MEDFORD, Ore. — A non-profit called the Oregon Association of Relief Nurseries works to prevent child abuse. The non-profit helps low-income and struggling families who are raising children from birth through age 5.
Even with many of their services now virtual, they’re still fighting to meet the growing demands of the community.
“This pandemic has taken an already fragile family system and elevated that,” said Cara Copeland, executive director for Oregon Association of Relief Nurseries.
Social isolation is a major risk factor for child abuse and neglect. That’s what the association is fighting to prevent by helping families struggling with trauma or financial difficulties.
“They’re not sure if they’re going to continue to stay housed, they’re not sure if they’re going to be able to feed their children and to make sure they don’t lose custody,” she said.
Copeland says the non-profit has worked to meet the growing demands of the state by switching many of their services online.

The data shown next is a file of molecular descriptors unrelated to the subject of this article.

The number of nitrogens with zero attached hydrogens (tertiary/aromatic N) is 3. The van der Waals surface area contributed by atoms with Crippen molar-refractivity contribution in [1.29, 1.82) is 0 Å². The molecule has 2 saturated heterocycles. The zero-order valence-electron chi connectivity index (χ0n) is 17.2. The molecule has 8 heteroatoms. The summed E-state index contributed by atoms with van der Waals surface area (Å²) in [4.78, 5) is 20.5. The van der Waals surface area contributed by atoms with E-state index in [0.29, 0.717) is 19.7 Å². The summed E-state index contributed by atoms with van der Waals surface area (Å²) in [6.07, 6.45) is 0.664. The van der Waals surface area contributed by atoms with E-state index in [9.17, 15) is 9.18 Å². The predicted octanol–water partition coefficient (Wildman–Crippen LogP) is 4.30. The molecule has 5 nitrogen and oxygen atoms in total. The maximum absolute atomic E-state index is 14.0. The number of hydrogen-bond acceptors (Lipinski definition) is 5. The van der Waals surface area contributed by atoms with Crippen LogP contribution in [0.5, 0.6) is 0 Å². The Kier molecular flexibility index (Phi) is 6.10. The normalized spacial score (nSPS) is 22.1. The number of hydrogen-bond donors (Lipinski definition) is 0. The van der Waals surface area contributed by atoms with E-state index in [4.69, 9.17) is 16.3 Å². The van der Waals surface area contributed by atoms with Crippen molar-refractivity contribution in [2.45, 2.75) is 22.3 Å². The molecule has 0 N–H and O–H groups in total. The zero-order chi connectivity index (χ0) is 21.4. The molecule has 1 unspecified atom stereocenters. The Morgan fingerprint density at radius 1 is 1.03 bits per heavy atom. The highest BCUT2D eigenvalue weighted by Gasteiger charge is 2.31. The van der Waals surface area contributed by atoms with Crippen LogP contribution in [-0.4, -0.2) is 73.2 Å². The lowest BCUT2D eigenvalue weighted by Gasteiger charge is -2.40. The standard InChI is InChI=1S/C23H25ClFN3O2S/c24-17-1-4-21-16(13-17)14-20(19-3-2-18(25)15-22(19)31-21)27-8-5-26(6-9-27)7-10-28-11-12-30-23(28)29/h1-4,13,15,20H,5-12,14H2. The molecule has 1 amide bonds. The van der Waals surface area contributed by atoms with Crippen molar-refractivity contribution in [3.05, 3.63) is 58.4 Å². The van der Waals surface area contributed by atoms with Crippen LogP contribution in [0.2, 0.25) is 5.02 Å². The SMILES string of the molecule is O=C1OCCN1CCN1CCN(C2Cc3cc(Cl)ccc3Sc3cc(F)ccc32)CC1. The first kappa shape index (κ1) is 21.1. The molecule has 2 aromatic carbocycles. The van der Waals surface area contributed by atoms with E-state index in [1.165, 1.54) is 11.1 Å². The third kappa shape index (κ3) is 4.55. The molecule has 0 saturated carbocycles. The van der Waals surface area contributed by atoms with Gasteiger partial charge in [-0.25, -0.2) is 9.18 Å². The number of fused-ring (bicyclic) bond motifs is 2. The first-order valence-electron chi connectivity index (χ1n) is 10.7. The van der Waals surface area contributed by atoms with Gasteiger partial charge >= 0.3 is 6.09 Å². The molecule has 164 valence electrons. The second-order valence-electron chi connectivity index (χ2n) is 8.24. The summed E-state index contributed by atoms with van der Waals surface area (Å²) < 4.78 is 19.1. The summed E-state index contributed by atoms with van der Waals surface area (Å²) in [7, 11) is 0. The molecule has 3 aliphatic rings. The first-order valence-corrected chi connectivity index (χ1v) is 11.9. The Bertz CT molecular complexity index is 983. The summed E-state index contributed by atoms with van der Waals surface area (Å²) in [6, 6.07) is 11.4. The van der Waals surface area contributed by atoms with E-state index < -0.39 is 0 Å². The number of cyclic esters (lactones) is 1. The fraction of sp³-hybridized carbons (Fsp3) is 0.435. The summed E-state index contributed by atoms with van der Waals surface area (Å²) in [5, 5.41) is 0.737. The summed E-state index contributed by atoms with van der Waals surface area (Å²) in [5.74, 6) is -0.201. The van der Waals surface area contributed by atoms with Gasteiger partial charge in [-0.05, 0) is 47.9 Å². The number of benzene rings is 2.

“We are doing our home visits to families via a variety of platforms, we are dropping off food, diaper, clothing, wipes formula… delivering them to families because many of our families don’t have transportation,” she said.
Still, Copeland says the biggest issue they’re facing is a technology divide. That’s especially visible in rural areas like Jackson or Josephine County.
“We serve folks all the way out to Wilderville, Murphy, Cave Junction that’s honestly the only way we’ve be able to reach them, is through some kind of technology,” said Lisa O’Connor, executive director of the Family Nurturing Center in Jackson and Josephine Counties.
To remedy the issue, O’Connor says they’ve created a help line for local families who need emotional support or deliveries of basic need items.
Since last Friday, she says they delivered items to about 400 families.
“We’ve had parents look for help for potty training while they’re home with their kids, we’ve had parents ask for desks so they have an appropriate place for kids to work at,” said O’Connor.
The pandemic has undoubtedly forced the association to adapt. And with the demand for their services growing in under-served communities, both Copeland and O’Connor say they’re not giving up on finding solutions.
“Parenting is hard under the best of circumstances and under these circumstances we want people to know that they’re not alone. And we’re here to help,” said O’Connor.
The association has launched an initiative asking for donations in the form of technological devices, money, or expertise.
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